Finland, MN

Bear Clan and the Moose Clan

Niina Pekantytär
Daniel Diesenreither/ Unsplahs

For a long time, there has been a theory going on that in Finland there was two big clans, the bear clan and the moose clan. According to folklorist Risto Pulkkinen, these two were the high-level clans and underneath them, there were smaller clans, that had different totem animals.

Traditionally it has been believed that people in western Finland were part of the moose-clan and the people in east-Finland, part of the bear clan because traditionally in Karelia, eating bear meat has been a taboo. According to Pulkkinen, the situation was the opposite and people in western Finland were part of the bear clan and people in eastern Finland were part of the moose clan. Arguments are about the sacred position of the animal and how well people have reserved it. In Western Finland, there has been rich folklore about the ancient bear worship rituals and in the place names, the old name for the bear, Kouko, which means highly respected ancestor, has been preserved. In Eastern Finland, there are lots of cave paintings about moose and some of them are erotic positions between man and the moose. Kalevala poem about hunting the moose of the Hiisi, originates from eastern Finland.

Bear Statues and Grave Findings

From the area of Fennoscandia, archaeologists have found altogether 26 bear-head statues. These statues are axes, daggers and spoons. Most of the findings are from the late stone age and some of them have been found in Finland.

In Finland, ancient bear bones have also been found and the burial customs of these bears have been similar to those of men. Most famous bear burial is from Käyrälampi, in Kouvola from 1987, where archaeologists found 600 bones around a large stone, buried in three different parts. Archaeologist Timo Miettinen has estimated that the young bear was buried about 8000 years ago and the site might have very well been proof of the ancient hunting ritual.

Bear bone-findings from the stone age are usually bear bone fingers. Material can refer to bear fleeces. Already in the stone age, it was common to wrap the dead inside the fleece. One suggestion for this custom is that it has symbolized animal spirit that has escorted the person to the land of the dead and kept them safe.
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Bronze Age and Iron Age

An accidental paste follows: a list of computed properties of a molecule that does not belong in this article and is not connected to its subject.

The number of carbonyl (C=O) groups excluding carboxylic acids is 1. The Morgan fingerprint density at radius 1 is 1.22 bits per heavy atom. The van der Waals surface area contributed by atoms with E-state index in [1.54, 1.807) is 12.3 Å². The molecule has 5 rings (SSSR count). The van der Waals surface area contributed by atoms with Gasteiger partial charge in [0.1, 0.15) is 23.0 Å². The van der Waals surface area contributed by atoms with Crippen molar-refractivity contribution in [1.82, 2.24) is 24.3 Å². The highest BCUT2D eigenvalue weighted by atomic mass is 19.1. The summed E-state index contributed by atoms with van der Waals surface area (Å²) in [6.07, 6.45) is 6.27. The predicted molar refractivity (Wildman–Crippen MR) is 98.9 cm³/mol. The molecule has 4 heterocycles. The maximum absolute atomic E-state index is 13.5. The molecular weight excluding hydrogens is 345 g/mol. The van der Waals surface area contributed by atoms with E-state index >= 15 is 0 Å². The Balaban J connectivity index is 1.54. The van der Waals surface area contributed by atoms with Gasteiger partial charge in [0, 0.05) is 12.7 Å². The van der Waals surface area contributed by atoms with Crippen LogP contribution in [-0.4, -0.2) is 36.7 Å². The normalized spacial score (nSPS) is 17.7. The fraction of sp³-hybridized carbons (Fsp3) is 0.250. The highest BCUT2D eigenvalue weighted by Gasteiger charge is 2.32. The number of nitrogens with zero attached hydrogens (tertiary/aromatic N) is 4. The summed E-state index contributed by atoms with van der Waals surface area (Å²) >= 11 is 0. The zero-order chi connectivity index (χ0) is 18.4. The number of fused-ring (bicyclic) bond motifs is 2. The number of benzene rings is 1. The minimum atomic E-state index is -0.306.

There isn´t much material connected to bears from Finland´s bronze age but in general bronze age in Finland isn´t that well researched and there are not that many archaeological sites from that age.
Bear items pop up again in the graves dated to the Iron Age. Grave findings include bear fleeces, teeth, fingers, and necklaces made from bear teeth. About 100 necklaces have been found from Finland. Most of them from southwest Finland´s cremated graves and burial graves both as singular teeth and rows of teeth.

Interesting enough, all the bronze bear teeth necklaces found from the graves have belonged to women, whereas bare nails and teeth have been found from the graves of both sexes. Singular teeth have been possibly worn as necklaces and women wore jewellery made from rows of bear teeth in their hips.

Bear fleeces have been found from cremated graves. Iron Age was Viking Age and bear fleeces are believed to be part of the Scandinavian warrior culture and refer to berserk who possessed the courage and the strength of the bear.

From the Middle Ages to the 19th Century

From the Middle Ages archaeologists have found bear nails from the foundations of buildings. With the arrival of the new religion bear objects slowly disappear from the grave findings.

The pagan and the Christian worldview lived side by side together for quite a long time. In one 17th century building from Tornio, nine bear nails were found. In 1840 bishop Rothovius condemned the bear rituals of the Finns;

"where men were drinking beer from the bear skull gowning like a bear at the same time, believing that this would bring them luck for hunting".

As late as in 19th century the Orthodox church forbids using bear fleeces in burial rituals as "both pagan and Catholic tradition". On the other hand, the church also "Christianized" bear fleeces, using them as altar carpets. Besides all this, bear feast rituals continued in east and northern Finland all the way to the beginning of the 20th century.

Sources: Niina Niskanen, society of Finnish literature

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Folklorist and historian. Alcott essayist. A host of the Little Women Podcast.

Finland, MN

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